4.  Finally, Some Valuable Footage

The next day Buster, still with his monkey, goes to film a yacht club regatta.  When he sets up his camera, Buster discovers that his monkey had the previous day mischievously removed Buster’s earlier-shot film reel from his camera, suggesting that his Tong-war footage is still available. 

But at this point we see that Harry has taken Sally out in the same waters in his speedboat, and they speed into Buster’s camera’s field of view.  When Harry attempts a daredevil turn in the speedboat, he and Sally are both thrown into the water.  Saving his own skin, Harry safely swims ashore, leaving Sally alone struggling way out in the water.

When Buster sees what has happened, he strips off his coat and plunges into the water to save Sally.  Incredibly, after Buster has abandoned his camera, the monkey comes over and starts cranking the camera to film everything.  Buster manages to rescue the now-unconscious Sally, and once he brings her ashore, he immediately rushes off to a nearby drugstore to get something that will help revive her.  While Buster is momentarily away, Harry shows up just as Sally regains consciousness.  Harry quickly claims wrongful credit for having saved Sally and ushers her away just before Buster can return to her.  Buster has once more lost to Harry.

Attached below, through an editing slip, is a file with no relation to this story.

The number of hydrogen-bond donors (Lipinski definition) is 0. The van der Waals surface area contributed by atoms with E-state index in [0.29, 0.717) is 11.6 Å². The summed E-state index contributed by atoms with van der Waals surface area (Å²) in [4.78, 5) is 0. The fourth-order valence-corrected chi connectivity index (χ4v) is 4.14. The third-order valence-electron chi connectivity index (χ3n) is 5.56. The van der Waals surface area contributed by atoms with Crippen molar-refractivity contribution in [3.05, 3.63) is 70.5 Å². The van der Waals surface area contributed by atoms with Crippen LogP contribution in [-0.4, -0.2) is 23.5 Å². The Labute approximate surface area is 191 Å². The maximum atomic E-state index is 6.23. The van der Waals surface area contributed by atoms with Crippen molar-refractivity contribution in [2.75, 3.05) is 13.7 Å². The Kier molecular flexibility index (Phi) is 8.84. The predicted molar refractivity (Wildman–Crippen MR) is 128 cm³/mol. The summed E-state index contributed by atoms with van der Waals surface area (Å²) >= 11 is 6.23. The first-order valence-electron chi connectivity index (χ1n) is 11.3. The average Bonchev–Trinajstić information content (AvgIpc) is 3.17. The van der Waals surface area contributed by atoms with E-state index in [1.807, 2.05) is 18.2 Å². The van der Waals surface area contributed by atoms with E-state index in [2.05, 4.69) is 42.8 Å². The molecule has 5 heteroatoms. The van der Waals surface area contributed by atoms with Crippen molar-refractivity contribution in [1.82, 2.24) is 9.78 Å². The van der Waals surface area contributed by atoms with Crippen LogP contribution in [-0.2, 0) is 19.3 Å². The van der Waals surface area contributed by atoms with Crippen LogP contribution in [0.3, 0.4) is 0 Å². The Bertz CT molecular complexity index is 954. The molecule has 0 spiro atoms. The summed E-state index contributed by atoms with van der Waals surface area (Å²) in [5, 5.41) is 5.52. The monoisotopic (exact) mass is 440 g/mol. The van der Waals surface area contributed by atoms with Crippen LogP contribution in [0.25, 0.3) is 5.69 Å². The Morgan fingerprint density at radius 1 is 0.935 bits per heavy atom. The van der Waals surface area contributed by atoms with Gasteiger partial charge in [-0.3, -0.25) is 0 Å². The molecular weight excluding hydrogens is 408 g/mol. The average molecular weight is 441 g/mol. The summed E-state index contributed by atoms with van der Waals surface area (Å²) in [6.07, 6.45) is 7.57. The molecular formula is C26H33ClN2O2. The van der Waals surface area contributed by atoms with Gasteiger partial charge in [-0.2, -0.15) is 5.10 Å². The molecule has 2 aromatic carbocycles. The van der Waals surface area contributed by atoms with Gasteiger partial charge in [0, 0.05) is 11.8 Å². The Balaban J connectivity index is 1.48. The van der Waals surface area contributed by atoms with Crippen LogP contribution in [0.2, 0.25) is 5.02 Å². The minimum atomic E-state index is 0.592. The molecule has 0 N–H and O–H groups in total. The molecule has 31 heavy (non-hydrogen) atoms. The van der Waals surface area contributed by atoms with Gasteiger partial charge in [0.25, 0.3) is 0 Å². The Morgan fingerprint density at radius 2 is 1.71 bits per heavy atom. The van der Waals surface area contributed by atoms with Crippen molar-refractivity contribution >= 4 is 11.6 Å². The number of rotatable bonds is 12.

Buster feels that he has been defeated once and for all.  But we know that his camera has recorded, thanks partly to his ingenious monkey pal, the truth of his heroic deeds, including the Tong war, on film.  You can watch the ending of The Cameraman for yourself to see how these truths are finally revealed to all.